Monday, July 23, 2012

July 24

     In a 24 July 1776 letter, President of the Continental Congress John Hancock informed General Phillip Schuyler, “In consequence of a flag from Lord Howe, with a letter directed ‘To George Washington, Esq.,’ which he declined receiving, as an improper direction, considering his rank and station, the Congress came to a resolution, not only expressing their approbation of his conduct, but ordering for the future that no Commander-in-Chief, or other…commanders of the American Army, should receive any letters from the enemy but such as are directed to them in the characters they sustain.”   
     British generals often referred to American officers as “Mister,” instead of acknowledging their military rank.  In their 14 July 1776 letter, the Howe brothers—Admiral Richard Lord Howe and General Sir William Howe—addressed their correspondence to “George Washington, Esq., etc, etc.”  As explained in this timeline of the Revolution by the Library of Congress, the Howe brothers chose a form of address appropriate for a private citizen rather than a general at the head of an army.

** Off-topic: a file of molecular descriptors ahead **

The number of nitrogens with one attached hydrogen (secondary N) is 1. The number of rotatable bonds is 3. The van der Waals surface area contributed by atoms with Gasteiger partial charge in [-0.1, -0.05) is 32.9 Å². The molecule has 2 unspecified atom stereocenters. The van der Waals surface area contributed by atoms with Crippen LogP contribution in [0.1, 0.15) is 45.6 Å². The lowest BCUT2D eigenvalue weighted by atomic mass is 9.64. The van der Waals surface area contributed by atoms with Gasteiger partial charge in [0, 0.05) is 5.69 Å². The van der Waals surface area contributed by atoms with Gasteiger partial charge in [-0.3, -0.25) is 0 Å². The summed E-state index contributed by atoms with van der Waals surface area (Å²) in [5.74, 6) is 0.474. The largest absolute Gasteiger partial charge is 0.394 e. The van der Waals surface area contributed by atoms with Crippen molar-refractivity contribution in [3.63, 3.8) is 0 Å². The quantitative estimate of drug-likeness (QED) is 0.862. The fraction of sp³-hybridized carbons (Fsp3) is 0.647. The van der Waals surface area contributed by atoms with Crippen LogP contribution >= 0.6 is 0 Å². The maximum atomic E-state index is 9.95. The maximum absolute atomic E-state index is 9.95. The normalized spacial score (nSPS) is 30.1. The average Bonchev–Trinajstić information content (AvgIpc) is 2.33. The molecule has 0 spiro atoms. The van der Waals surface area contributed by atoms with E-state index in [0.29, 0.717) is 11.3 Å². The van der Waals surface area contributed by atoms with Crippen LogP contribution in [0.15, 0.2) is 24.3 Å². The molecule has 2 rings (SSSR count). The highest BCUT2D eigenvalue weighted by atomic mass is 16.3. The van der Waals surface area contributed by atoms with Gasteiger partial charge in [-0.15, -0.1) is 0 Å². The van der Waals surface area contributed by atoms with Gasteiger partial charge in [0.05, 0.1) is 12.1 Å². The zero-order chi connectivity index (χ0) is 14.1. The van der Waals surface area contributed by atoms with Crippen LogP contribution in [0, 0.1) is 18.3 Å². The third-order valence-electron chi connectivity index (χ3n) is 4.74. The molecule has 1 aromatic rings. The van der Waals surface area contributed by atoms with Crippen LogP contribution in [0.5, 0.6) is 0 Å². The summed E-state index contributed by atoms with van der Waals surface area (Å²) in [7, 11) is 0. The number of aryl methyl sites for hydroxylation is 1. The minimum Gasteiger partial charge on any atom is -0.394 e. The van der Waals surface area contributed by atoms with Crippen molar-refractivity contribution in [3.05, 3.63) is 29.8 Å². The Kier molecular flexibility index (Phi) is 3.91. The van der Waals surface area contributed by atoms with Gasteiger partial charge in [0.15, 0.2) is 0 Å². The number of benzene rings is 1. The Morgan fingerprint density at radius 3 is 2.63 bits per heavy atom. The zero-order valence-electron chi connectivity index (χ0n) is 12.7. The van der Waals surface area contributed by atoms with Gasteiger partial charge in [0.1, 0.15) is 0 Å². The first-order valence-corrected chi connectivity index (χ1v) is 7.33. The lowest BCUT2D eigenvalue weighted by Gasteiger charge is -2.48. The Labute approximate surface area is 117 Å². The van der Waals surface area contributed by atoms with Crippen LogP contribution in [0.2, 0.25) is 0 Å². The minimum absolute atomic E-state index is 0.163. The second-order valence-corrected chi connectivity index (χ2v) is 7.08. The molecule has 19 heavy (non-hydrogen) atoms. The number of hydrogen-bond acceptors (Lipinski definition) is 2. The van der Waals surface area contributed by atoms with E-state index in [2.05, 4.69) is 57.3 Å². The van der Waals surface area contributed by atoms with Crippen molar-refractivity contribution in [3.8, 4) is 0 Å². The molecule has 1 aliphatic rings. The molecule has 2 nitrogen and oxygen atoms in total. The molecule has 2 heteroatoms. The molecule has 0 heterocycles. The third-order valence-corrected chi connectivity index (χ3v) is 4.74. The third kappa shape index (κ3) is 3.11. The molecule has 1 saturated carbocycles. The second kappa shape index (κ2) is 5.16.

British refusal to acknowledge the status of Americans—particularly the status of American captives as prisoners of war—contributed to the poor treatment of captured Americans in most of the North American locales occupied by the British.  Consult, for instance, William R. Lindsey, “Treatment of American Prisoners of War during the Revolution,” Emporia State Research Studies vol. 22, no. 1 (
Summer 1973): 2-32. 
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